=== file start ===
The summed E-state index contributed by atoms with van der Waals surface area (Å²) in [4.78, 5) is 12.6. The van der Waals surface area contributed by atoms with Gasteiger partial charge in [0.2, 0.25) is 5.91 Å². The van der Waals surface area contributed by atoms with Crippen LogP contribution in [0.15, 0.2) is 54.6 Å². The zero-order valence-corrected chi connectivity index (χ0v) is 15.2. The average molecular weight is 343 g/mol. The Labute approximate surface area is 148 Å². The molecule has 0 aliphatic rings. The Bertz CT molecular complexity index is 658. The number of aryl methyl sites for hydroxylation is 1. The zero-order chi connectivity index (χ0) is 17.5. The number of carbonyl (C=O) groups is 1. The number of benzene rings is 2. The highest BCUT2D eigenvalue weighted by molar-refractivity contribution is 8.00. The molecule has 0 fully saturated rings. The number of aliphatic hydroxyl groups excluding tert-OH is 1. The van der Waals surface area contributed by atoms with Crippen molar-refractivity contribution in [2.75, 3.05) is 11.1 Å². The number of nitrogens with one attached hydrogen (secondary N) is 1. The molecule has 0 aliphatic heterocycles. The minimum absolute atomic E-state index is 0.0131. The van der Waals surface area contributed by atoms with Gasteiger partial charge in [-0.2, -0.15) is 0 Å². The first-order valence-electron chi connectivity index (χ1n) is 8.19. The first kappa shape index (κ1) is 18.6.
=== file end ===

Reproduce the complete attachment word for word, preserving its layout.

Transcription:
The summed E-state index contributed by atoms with van der Waals surface area (Å²) in [4.78, 5) is 12.6. The van der Waals surface area contributed by atoms with Gasteiger partial charge in [0.2, 0.25) is 5.91 Å². The van der Waals surface area contributed by atoms with Crippen LogP contribution in [0.15, 0.2) is 54.6 Å². The zero-order valence-corrected chi connectivity index (χ0v) is 15.2. The average molecular weight is 343 g/mol. The Labute approximate surface area is 148 Å². The molecule has 0 aliphatic rings. The Bertz CT molecular complexity index is 658. The number of aryl methyl sites for hydroxylation is 1. The zero-order chi connectivity index (χ0) is 17.5. The number of carbonyl (C=O) groups is 1. The number of benzene rings is 2. The highest BCUT2D eigenvalue weighted by molar-refractivity contribution is 8.00. The molecule has 0 fully saturated rings. The number of aliphatic hydroxyl groups excluding tert-OH is 1. The van der Waals surface area contributed by atoms with Crippen molar-refractivity contribution in [2.75, 3.05) is 11.1 Å². The number of nitrogens with one attached hydrogen (secondary N) is 1. The molecule has 0 aliphatic heterocycles. The minimum absolute atomic E-state index is 0.0131. The van der Waals surface area contributed by atoms with Gasteiger partial charge in [-0.2, -0.15) is 0 Å². The first-order valence-electron chi connectivity index (χ1n) is 8.19. The first kappa shape index (κ1) is 18.6.